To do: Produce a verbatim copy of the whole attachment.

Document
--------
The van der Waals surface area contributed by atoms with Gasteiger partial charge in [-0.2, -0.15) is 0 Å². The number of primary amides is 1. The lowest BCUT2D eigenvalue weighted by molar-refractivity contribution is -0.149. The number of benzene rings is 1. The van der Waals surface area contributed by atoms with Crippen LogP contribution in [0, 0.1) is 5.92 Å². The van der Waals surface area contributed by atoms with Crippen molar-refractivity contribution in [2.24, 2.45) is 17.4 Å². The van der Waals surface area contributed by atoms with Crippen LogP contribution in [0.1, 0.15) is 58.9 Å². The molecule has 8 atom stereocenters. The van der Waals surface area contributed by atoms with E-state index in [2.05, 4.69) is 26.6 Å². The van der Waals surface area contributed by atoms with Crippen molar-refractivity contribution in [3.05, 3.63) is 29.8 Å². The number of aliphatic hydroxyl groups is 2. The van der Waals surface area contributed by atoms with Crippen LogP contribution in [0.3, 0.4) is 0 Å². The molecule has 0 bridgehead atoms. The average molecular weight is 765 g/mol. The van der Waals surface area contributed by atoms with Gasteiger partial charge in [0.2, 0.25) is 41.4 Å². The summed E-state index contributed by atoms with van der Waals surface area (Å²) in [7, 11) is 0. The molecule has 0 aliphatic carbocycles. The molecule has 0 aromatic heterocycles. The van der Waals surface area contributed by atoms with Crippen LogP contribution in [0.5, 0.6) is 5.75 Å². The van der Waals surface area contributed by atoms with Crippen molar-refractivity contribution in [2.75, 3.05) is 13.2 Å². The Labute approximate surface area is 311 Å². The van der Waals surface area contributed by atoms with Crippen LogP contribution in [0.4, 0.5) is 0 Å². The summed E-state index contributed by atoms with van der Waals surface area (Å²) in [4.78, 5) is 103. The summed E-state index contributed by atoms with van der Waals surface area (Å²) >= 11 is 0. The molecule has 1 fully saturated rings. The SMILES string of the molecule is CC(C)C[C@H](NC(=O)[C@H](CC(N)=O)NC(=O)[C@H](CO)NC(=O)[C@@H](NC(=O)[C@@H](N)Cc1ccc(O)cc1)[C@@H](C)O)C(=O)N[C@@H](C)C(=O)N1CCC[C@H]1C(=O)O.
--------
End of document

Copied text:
The van der Waals surface area contributed by atoms with Gasteiger partial charge in [-0.2, -0.15) is 0 Å². The number of primary amides is 1. The lowest BCUT2D eigenvalue weighted by molar-refractivity contribution is -0.149. The number of benzene rings is 1. The van der Waals surface area contributed by atoms with Crippen LogP contribution in [0, 0.1) is 5.92 Å². The van der Waals surface area contributed by atoms with Crippen molar-refractivity contribution in [2.24, 2.45) is 17.4 Å². The van der Waals surface area contributed by atoms with Crippen LogP contribution in [0.1, 0.15) is 58.9 Å². The molecule has 8 atom stereocenters. The van der Waals surface area contributed by atoms with E-state index in [2.05, 4.69) is 26.6 Å². The van der Waals surface area contributed by atoms with Crippen molar-refractivity contribution in [3.05, 3.63) is 29.8 Å². The number of aliphatic hydroxyl groups is 2. The van der Waals surface area contributed by atoms with Crippen LogP contribution in [0.3, 0.4) is 0 Å². The molecule has 0 bridgehead atoms. The average molecular weight is 765 g/mol. The van der Waals surface area contributed by atoms with Gasteiger partial charge in [0.2, 0.25) is 41.4 Å². The summed E-state index contributed by atoms with van der Waals surface area (Å²) in [7, 11) is 0. The molecule has 0 aliphatic carbocycles. The molecule has 0 aromatic heterocycles. The van der Waals surface area contributed by atoms with Crippen LogP contribution in [0.5, 0.6) is 5.75 Å². The van der Waals surface area contributed by atoms with Crippen molar-refractivity contribution in [2.75, 3.05) is 13.2 Å². The Labute approximate surface area is 311 Å². The van der Waals surface area contributed by atoms with Crippen LogP contribution in [0.4, 0.5) is 0 Å². The summed E-state index contributed by atoms with van der Waals surface area (Å²) in [4.78, 5) is 103. The summed E-state index contributed by atoms with van der Waals surface area (Å²) >= 11 is 0. The molecule has 1 fully saturated rings. The SMILES string of the molecule is CC(C)C[C@H](NC(=O)[C@H](CC(N)=O)NC(=O)[C@H](CO)NC(=O)[C@@H](NC(=O)[C@@H](N)Cc1ccc(O)cc1)[C@@H](C)O)C(=O)N[C@@H](C)C(=O)N1CCC[C@H]1C(=O)O.